It amazes me that people go into a tailspin when they read an article saying that the property market is going to crash and burn this year or the year after. (FILE PIC)

THE election fever has hit Malaysia. Everywhere you go, conversations are centred on the upcoming 14th General Election. Malaysia is in an anticipatory mood. Change is imminent, say some. No way the current government will change, say others. Opinions are divided.

The truth of the matter is, who knows. None among us have a crystal ball that they can gaze into to see the future. The best political analyst can only decipher data and make educated guesses. And the best of educated guesses can be wrong as much as they can be right, especially on a volatile matter such as the national elections.

So, it amazes me that people go into a tailspin when they read an article saying that the property market is going to crash and burn this year or the year after. They listen to someone speak on stage or give an interview in the newspapers, and they immediately go into panic mode because it is predicted that a certain class of property is oversupplied and prices therefore are going to plummet.

Why do people believe everything they see or hear? What makes them think these experts or analysts have crystal balls? How is it that they are able to make predictions to such great detail?

I have been writing and speaking on property matters for a long time. I have access to reasonably detailed data which I can use in my analysis. I have access to a slew of fellow professionals whose thoughts I can tap whenever I want. My network among property players is vast. And with all of these resources at my side, the best I can still do is analyse the market and make an educated guess as to where it is heading, in a “general direction” sort of way. No way will I be able to pinpoint which sector will fall or rise by how many per cent or during which month of which year.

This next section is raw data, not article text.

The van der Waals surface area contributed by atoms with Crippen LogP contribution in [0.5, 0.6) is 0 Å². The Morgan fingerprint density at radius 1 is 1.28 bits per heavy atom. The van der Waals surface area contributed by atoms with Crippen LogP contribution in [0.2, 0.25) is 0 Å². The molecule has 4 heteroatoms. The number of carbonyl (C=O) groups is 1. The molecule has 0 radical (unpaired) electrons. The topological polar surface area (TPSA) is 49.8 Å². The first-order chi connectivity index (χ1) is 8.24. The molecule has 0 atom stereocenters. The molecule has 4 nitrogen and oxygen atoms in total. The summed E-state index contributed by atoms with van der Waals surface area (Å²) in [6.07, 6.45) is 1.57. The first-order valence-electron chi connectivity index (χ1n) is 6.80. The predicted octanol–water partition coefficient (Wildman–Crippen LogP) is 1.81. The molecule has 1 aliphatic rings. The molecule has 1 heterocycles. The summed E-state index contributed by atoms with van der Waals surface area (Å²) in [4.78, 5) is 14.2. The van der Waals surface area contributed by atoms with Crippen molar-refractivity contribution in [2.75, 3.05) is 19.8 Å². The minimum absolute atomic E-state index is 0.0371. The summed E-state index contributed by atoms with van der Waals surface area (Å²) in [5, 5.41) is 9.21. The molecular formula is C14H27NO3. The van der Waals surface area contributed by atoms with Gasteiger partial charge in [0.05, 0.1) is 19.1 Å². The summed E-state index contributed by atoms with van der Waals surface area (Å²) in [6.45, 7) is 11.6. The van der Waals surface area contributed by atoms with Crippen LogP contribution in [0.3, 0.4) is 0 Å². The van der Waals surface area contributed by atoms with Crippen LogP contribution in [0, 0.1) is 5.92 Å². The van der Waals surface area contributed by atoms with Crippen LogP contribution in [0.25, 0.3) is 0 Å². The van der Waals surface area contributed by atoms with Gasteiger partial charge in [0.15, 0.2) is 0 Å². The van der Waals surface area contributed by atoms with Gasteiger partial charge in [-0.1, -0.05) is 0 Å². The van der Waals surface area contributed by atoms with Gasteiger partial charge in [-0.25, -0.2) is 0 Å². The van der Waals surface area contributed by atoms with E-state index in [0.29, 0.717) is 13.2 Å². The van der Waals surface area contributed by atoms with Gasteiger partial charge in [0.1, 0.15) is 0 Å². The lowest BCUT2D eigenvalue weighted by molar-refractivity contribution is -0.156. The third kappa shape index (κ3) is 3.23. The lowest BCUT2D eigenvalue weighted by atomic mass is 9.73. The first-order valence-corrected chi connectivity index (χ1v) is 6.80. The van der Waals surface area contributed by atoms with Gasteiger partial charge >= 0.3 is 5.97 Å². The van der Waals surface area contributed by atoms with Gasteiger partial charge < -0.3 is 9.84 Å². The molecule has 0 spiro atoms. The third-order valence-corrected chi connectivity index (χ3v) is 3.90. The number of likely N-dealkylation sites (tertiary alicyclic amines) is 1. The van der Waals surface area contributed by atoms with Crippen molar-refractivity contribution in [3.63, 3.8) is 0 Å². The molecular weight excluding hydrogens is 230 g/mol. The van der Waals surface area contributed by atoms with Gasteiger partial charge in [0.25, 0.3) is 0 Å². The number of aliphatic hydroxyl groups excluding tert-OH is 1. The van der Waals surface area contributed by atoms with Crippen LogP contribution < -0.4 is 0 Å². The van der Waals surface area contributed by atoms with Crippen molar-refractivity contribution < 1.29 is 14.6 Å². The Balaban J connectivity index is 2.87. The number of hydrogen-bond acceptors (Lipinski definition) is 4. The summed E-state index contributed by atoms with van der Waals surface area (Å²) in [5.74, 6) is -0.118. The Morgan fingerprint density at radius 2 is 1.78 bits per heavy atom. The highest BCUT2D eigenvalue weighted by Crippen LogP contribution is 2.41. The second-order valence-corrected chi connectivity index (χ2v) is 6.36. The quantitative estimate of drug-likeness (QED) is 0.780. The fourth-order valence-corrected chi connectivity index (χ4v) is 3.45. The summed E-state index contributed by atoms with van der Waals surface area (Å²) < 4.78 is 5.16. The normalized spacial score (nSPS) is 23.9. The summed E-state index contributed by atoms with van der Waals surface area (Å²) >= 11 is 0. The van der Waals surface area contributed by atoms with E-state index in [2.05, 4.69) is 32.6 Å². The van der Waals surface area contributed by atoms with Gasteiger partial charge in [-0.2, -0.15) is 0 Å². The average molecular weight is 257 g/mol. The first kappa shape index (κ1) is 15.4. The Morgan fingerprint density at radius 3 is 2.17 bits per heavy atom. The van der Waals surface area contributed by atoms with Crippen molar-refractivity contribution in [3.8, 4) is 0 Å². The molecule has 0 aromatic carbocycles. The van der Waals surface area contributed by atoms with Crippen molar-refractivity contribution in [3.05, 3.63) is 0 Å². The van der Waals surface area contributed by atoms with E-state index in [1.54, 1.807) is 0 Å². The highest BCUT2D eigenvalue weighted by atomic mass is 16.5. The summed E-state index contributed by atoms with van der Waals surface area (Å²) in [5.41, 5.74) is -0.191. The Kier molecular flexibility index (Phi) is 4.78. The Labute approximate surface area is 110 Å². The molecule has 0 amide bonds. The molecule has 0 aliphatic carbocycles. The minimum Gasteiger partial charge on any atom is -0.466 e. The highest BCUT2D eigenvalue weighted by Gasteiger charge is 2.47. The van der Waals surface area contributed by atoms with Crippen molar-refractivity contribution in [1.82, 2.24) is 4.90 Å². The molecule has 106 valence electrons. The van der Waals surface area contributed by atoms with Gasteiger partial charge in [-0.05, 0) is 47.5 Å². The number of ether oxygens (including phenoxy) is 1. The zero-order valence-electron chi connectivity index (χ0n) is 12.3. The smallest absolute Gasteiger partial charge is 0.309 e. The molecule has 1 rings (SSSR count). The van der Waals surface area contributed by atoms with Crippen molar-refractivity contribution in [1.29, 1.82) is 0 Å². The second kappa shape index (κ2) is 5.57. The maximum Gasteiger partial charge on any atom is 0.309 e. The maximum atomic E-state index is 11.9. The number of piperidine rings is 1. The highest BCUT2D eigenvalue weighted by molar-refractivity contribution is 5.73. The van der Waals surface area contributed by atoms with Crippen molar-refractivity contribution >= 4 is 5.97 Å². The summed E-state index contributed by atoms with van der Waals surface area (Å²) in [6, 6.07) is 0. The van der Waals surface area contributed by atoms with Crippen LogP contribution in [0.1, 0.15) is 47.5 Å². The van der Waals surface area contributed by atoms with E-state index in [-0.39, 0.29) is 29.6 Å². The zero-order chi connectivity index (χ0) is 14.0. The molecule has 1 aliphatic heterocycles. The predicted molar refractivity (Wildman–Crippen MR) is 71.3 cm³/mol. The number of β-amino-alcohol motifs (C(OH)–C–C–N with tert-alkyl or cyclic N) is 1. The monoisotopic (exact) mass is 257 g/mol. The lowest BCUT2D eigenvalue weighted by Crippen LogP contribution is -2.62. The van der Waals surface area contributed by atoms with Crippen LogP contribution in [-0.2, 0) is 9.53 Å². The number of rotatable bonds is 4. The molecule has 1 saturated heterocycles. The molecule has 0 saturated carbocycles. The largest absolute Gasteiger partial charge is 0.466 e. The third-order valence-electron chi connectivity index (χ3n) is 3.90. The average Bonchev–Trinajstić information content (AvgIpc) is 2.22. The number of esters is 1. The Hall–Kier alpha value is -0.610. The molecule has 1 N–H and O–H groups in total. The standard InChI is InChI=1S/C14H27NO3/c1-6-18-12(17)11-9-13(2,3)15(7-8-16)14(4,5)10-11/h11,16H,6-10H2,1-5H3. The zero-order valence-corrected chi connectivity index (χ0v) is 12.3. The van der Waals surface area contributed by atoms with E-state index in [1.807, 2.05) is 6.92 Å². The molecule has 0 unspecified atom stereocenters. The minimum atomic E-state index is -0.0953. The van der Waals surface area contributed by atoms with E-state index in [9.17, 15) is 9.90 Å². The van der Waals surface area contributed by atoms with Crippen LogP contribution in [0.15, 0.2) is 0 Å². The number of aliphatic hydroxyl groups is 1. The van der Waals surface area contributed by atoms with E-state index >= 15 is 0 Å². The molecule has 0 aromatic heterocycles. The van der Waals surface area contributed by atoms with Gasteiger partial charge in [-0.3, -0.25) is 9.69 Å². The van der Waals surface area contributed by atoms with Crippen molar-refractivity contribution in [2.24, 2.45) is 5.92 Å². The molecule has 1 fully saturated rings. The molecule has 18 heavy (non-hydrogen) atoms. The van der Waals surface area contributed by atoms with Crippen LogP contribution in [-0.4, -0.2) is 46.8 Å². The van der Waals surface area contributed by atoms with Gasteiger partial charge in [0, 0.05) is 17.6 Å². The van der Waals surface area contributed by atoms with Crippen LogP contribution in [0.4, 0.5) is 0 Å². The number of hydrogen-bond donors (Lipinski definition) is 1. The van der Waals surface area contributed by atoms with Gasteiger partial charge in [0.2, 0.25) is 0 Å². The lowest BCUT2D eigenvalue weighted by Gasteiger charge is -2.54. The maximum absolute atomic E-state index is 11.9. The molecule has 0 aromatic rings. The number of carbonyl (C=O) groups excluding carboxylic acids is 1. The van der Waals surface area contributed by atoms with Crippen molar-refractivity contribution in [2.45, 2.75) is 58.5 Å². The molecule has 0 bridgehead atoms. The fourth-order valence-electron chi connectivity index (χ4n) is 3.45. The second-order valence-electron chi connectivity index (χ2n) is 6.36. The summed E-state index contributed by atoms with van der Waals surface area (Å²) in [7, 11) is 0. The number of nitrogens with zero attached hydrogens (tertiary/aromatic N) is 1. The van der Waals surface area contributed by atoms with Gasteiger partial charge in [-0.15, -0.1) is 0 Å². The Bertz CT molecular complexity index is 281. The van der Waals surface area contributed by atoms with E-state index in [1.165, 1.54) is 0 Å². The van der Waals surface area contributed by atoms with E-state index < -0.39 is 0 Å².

A Bank Negara Malaysia report carried in a newspaper on March 28 has once again sent shockwaves throughout the property industry. According to the report, the number of unsold housing units increased last year while houses remained unaffordable in key employment centres. The report said unsold housing units increased on an annual basis by 22.7 per cent last year (41 per cent in 2016) to 129,052 units as at September last year. More than 80 per cent of these unsold units were priced at RM250,000 and above, and comprised high-rise residential properties located far from major economic centres and with limited public transport facilities.

This echoes very much with what I have been saying for a long time. You need to take cognisance of the requirements of the middle class/B40 segment of people when you build properties for them. No matter how price-friendly these properties are, if they do not meet the basic requirements of the purchaser, they will become difficult to sell. Access to facilities and transport are basic needs. Imagine building a condominium block miles away from the closest public transport and trying to sell these to the B40 segment. There is a very high chance that these units will remain unsold for a very long time.

Before the doomsayers descend upon us with fresh news of doom and gloom based on this Bank Negara report, let me assure you that things are generally improving in the property market. This report has to be read in its entirety and digested holistically. You can’t take parts of the report and scream that the sky is going to fall.

As an astute investor, you must learn to read the market in its entirety and make your analysis based on a large criteria of scenarios. Next week, I will write on more parts of this report and help analyse the situation with a “calm mind and steady hand”.

Until then, happy hunting and may the force be with you.

The writer is a real estate practitioner who tries to manage the labyrinth of the property market honestly while consistently maintains a high standard of ethics in his practice of the profession. He welcomes feedback at

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